1. The hospital room expense which the plaintiff sought to recover under the provisions of the policy in question was incurred by him while he was a patient at Battey State Hospital. That institution is one of the State institutions within the provisions of the Act approved March 23, 1960 (Ga. L. 1960, pp. 1138-1143) as amended by the Act approved March 3, 1966 (Ga. L. 1966, pp. 143-148). Those Acts relate to the payment of cost for care of patients in State institutions and provide formulae whereby the amounts charged persons confined in such institutions may be computed. The formulae therein provided for base such charges in general, upon the patient's ability to pay. In its fourth defense to the plaintiff's petition defendant contended that insofar as said Act as amended "prescribes charges to and collections from patients at Georgia State institutions based upon income, financial worth, family status, and insurance coverage" such Act is violative of stated provisions of the State and Federal Constitutions in that it denies to the defendant equal protection of the law. As amended by the 1966 Act, the Act in question does inject into the determination of a patient's ability to pay the factor of insurance coverage. Nevertheless, the Act as amended merely relates to the charges to be made to the patient or his family or others responsible for his care, and nothing in the Act as amended imposes any direct liability upon insurers of such patients. The defendant's liability to the plaintiff is dependent upon a contractual relation between it and the plaintiff and not upon any provision of the Act in question. It is fundamental that before one may attack an Act of the General Assembly on the ground of its unconstitutionality he must show that its enforcement is an infringement upon some right of his as *667 distinguished from the right of another. Hazleton v. City of Atlanta, 147 Ga. 207 (4) (93 SE 202); Witherow v. Board of Drainage Commissioners, 155 Ga. 476 (4) (117 SE 329); Webb v. City of Atlanta, 186 Ga. 430, 444 (5) (198 SE 50); Whittle v. Jones, 198 Ga. 538, 544 (4) (32 SE2d 94); South Ga. Natural Gas Co. v. Ga. Public Service Commission, 214 Ga. 174 (1) (104 SE2d 97) and City of Chamblee v. Village of North Atlanta, 217 Ga. 517, 520 (1c) (123 SE2d 663). Upon application of this principle to the facts in this case it does not appear that the defendant has any standing to draw in question the constitutionality of the 1960 Act, and the trial court did not err in overruling this defense.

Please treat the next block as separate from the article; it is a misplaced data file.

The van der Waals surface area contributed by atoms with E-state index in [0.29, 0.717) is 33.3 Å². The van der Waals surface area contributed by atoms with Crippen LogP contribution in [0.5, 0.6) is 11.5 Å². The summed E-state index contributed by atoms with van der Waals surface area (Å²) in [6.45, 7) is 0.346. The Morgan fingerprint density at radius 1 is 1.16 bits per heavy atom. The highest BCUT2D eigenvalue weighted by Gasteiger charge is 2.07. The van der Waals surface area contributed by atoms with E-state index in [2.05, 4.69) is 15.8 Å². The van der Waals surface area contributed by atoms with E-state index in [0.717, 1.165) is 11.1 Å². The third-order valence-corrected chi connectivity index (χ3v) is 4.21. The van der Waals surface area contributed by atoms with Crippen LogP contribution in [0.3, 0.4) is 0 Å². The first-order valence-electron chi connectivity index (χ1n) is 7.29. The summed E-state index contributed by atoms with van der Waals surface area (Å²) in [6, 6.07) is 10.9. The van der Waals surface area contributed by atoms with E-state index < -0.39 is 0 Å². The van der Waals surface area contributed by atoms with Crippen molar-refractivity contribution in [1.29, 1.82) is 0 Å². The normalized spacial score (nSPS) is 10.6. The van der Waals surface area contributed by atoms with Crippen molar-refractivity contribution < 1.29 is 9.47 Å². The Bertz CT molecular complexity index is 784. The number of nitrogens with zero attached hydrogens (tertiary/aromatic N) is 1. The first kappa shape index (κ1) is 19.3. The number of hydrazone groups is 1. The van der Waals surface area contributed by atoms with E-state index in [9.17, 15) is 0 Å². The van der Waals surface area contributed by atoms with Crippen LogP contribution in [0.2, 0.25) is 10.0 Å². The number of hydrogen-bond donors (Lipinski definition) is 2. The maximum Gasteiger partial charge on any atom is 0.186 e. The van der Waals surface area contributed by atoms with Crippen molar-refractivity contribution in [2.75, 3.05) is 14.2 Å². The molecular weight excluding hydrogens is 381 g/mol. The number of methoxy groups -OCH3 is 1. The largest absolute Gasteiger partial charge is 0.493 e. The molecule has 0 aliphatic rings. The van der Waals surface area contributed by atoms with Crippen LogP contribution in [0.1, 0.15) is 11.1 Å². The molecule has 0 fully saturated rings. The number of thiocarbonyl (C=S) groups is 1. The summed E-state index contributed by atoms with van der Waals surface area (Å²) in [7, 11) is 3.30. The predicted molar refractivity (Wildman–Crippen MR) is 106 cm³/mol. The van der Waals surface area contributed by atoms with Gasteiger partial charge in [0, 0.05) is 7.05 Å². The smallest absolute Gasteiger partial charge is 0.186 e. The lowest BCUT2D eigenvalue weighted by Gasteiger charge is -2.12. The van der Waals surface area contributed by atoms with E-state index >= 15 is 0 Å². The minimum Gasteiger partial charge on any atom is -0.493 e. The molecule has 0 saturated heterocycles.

2. The burden of proof was upon the plaintiff to prove that he had sustained a loss covered by the policy and to prove the amount of such loss. Atlantic Steel Co. v. Hartford Fire Ins. Co., 39 Ga. App. 680 (148 SE 286); Federal Life Ins. Co. v. Hurst, 43 Ga. App. 840, 846 (160 SE 533); Liberty Nat. Life Ins. Co. v. Mitchell, 73 Ga. App. 673, 674 (37 SE2d 723); Life & Cas. Ins. Co. v. Gartrell, 74 Ga. App. 204, 206 (39 SE2d 437). The evidence in this case was insufficient to show that the plaintiff had incurred any definite dollar amount of expense per day "for room, board and general nursing care" while he was confined at Battey State Hospital. The only evidence with respect to the amount of charges that he incurred was that the cost of care at Battey State Hospital, as that term is defined in the 1960 Act was $18.77 per day. But, under the Act such cost includes the cost of support, care, treatment and hospitalization. The policy issued by defendant did not include coverage for treatment, and therefore proof of the daily cost of care covering items of expense in addition to those covered by the policy sued on without showing what portion thereof was attributable to charges for covered expenses did not constitute proof as to what amount the plaintiff was entitled to recover. It follows that the evidence did not authorize the finding and judgment for the plaintiff.